The 3 Biggest Mistakes that Business Owners End Up Regretting and How to Immediately Fix Them

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The 3 Biggest Mistakes that Business Owners End Up Regretting and How to Immediately Fix Them

The prospect of finding a new commercial space and set up office in London, can be exciting for any business owner. However, going in without expert support, solid action plan and guidance is usually fraught with doubt and high risk. We commonly see small business owners make mistakes when attempting to lease and buy commercial property for sale in London, for their new restaurant, furniture retail premises, industrial unit for coffee roasting or soy sauce manufacturing, to name a few. These mistakes end up costing business owners down the line and even cripple their growth and when it takes hold, it happens fast. Very fast!

We have seen business owners make multiple errors they later regretted, and to help out, we’ve outlined the three (3) of the biggest mistakes and how to immediately fix them;

1. Failing to Understand ALL the Costs Associated with Commercial Leases

When it comes to identifying and determining your next commercial space, take a ‘Top Down’ view and overall assessment of all the associated costs. Certainly, the rent is a major factor when you take on a new lease, however failing to see other expenses that are associated with a commercial space is not acceptable – especially if you want to scale and expand your business.

Here’s a checklist of basic expenses that a commercial space tenant should know of before signing a lease:

–      Inside or Outside the Landlord and Tenant Act 1954

Ahead of signing the lease for the new commercial premises, ensure you are guided by the Real Estate Advisory team and your legal team, on whether the lease terms are inside or outside The Act. Why?

Inside the Act, protects the tenant. When the lease expires, the landlord cannot ask or enforce you to leave the premises. This is music to the ears of top restaurateurs, established brands, quality manufacturers, and business owners in multiple sectors who want control of their destiny.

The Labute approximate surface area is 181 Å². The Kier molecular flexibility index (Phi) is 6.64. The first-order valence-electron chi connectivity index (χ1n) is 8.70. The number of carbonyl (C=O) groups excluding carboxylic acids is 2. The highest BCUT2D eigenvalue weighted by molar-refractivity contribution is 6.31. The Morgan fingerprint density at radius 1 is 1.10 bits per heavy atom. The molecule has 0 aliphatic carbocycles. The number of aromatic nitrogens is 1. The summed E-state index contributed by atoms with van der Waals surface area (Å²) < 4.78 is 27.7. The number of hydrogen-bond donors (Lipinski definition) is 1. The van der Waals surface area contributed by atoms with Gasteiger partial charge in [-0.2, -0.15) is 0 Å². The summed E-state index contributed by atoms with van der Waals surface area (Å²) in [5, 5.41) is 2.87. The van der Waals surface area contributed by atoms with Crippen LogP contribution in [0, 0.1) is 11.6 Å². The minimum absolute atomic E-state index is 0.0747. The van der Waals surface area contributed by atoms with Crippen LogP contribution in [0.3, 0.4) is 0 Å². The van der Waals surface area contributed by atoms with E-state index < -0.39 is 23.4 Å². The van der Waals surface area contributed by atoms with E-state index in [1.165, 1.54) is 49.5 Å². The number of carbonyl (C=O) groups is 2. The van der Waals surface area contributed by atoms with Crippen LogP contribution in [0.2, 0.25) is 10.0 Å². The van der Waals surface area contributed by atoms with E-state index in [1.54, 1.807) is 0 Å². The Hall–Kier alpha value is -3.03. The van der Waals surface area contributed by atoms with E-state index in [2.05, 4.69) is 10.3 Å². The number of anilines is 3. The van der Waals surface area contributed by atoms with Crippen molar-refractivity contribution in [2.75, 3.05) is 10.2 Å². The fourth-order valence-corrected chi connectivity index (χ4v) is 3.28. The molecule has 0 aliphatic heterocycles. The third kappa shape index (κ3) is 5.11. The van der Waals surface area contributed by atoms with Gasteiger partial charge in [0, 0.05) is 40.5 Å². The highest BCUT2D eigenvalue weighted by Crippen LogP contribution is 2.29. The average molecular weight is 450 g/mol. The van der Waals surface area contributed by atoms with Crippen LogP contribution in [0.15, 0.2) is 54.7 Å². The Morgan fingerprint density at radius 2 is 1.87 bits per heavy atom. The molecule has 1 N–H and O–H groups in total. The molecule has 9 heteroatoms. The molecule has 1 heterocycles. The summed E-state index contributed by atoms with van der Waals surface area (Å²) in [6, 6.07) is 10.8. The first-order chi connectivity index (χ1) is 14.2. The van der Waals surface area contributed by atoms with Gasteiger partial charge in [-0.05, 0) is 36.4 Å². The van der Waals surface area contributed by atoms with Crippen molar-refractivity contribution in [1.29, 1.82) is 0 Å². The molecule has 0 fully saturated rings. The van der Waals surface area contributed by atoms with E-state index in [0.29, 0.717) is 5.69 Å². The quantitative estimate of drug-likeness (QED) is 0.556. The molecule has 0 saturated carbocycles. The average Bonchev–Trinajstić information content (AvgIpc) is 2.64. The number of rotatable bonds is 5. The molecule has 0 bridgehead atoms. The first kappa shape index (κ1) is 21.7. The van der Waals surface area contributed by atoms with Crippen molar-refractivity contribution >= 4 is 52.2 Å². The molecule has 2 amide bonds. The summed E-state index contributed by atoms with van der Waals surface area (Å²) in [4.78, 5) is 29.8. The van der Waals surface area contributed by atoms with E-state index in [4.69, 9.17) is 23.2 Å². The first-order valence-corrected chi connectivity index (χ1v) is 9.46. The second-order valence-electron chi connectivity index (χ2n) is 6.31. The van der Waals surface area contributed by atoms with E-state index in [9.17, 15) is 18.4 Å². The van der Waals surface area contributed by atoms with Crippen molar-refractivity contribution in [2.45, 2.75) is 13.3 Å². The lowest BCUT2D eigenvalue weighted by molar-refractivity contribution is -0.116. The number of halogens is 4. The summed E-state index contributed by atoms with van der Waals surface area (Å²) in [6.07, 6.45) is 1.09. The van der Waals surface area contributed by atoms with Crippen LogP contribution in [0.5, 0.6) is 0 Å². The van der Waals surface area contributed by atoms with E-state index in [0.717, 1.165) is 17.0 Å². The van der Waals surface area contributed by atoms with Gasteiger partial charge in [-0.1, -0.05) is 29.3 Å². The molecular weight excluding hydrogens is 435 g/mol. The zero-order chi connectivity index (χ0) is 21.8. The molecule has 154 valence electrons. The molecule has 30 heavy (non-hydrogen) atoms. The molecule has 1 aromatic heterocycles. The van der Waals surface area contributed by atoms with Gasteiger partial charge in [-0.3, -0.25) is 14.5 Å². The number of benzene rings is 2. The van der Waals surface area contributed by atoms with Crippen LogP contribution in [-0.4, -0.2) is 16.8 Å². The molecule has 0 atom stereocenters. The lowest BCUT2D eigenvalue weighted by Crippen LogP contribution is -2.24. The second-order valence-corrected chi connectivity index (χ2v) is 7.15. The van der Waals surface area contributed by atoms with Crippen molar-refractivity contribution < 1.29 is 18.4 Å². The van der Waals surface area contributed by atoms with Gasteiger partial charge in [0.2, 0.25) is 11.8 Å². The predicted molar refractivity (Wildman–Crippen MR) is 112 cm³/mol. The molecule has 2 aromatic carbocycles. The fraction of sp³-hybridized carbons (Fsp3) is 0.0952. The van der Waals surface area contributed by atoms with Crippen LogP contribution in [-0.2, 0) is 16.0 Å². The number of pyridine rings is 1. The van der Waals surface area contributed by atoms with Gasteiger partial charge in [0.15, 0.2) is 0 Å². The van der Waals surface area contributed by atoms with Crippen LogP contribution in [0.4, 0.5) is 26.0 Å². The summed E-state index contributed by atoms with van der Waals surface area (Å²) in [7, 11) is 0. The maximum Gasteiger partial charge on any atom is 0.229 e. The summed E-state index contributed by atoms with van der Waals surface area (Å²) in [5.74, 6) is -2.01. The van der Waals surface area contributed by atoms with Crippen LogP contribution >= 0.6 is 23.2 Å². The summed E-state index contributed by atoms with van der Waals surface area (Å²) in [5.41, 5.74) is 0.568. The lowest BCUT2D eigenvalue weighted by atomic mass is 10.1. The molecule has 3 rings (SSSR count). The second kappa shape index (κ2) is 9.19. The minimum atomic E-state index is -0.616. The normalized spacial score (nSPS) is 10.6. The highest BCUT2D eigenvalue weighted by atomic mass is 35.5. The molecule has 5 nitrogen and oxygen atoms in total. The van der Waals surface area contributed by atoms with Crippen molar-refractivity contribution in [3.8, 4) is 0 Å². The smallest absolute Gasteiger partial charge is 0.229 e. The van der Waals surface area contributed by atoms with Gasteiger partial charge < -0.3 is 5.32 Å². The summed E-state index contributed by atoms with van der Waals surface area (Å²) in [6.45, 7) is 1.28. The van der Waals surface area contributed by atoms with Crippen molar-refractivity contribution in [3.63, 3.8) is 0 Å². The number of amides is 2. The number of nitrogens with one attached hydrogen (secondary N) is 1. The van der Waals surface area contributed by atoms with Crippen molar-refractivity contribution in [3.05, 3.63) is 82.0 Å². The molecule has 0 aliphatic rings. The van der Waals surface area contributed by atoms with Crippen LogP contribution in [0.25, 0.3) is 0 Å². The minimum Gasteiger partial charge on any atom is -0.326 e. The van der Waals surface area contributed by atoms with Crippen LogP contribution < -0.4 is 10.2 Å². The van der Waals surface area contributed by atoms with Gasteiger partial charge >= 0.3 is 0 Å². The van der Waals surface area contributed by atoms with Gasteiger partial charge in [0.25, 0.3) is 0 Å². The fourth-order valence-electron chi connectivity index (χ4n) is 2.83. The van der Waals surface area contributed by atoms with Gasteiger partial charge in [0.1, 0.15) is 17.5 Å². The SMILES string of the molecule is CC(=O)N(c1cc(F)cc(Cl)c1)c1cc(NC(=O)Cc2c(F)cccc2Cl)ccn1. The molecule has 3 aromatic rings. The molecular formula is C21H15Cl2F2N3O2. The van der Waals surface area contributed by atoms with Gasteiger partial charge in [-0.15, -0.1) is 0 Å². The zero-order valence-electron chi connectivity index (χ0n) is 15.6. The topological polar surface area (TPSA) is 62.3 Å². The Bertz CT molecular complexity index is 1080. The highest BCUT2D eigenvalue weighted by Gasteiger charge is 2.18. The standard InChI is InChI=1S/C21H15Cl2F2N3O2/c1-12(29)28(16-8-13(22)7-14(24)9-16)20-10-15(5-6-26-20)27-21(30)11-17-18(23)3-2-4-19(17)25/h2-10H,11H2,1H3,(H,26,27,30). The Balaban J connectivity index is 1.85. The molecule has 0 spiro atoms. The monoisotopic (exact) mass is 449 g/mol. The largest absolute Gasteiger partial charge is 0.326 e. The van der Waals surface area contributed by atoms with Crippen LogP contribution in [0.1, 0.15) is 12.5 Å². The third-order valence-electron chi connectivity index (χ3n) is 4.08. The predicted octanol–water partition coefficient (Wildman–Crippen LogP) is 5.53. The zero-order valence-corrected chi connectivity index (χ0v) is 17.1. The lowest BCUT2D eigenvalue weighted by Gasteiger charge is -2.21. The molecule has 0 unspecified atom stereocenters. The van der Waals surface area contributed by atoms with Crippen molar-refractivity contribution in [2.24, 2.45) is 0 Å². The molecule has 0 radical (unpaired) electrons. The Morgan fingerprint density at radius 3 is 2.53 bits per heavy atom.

Outside of the Act or terms excluding Section 24 – 28 of the Landlord and Tenant Act 1954, means that once the contractual date expires, the business owners must leave the premises immediately. It is the landlord’s right to enter and re-take possession of the building or premises as confirmed in the lease. Furthermore, if you do not upkeep the property and maintain it, or are a nuisance to neighbours, have constant police call outs due to anti-social behaviour, fire brigade call outs because you’re running a private shisha lounge without windows or escape routes, your rent is consistently in arrears, the landlord has the opportunity to repossess the property from you and also keep your deposit! It has been known to happen. So ensure you have a dedicated Real Estate Advisory team around you and be aware of your rights, before you sign.

If you have signed ‘Outside of the Act’, and have cause for concern, call the Stonelink International team on + 44 (0)207 993 4081 and we will assist you or at least guide you, in the right direction.

–      Operating Expenses

As a business owner if you are signing a full-service lease, find out what the base year expenses will be for lease. Then, look through historical expenses of the building to see how much they’ve increased over the years and a pattern will emerge. This information is powerful, and you’ll come to find it increases over time and it is always passed through to the tenant. Expenses include such as service charges, commercial premises maintenance upkeep, along with Business Rates, all can be a major expense affecting the bottom line.

–      Communication and Cloud Infrastructure Expenses

A business owner should determine the cost of setting up phone systems, Internet and Cloud System and the company they choose, to become their supplier. This is very important. Whether the move is to a new location or you’re ready to expand your business in your current location, these expenses should be determined before the final decision is made. Be aware of contractual terms and the period your signing into, along with ensuring you have the option to break the contract at little to no cost, should you have to, for whatever reason.

–      Insurance

Insurance is critical. Is there an insurance policy on the property that matches with the requirements of the lease? If not, what will be the cost of increasing the policy? A company must have their insurance broker review the lease before the director’s sign it. This is very important. The case of Palliser in the Palliser Ltd v Fate was a clear verdict on the outcome one faces should they remain negligent or take a ‘whatever’ approach to the type of insurance policy selected.

If you have cause for concern or would like more information, call the Stonelink International team on + 44 (0)207 993 4081 and we will assist you or at least guide you, in the right direction.

2.    Not Having the Property Surveyed and Properly Insured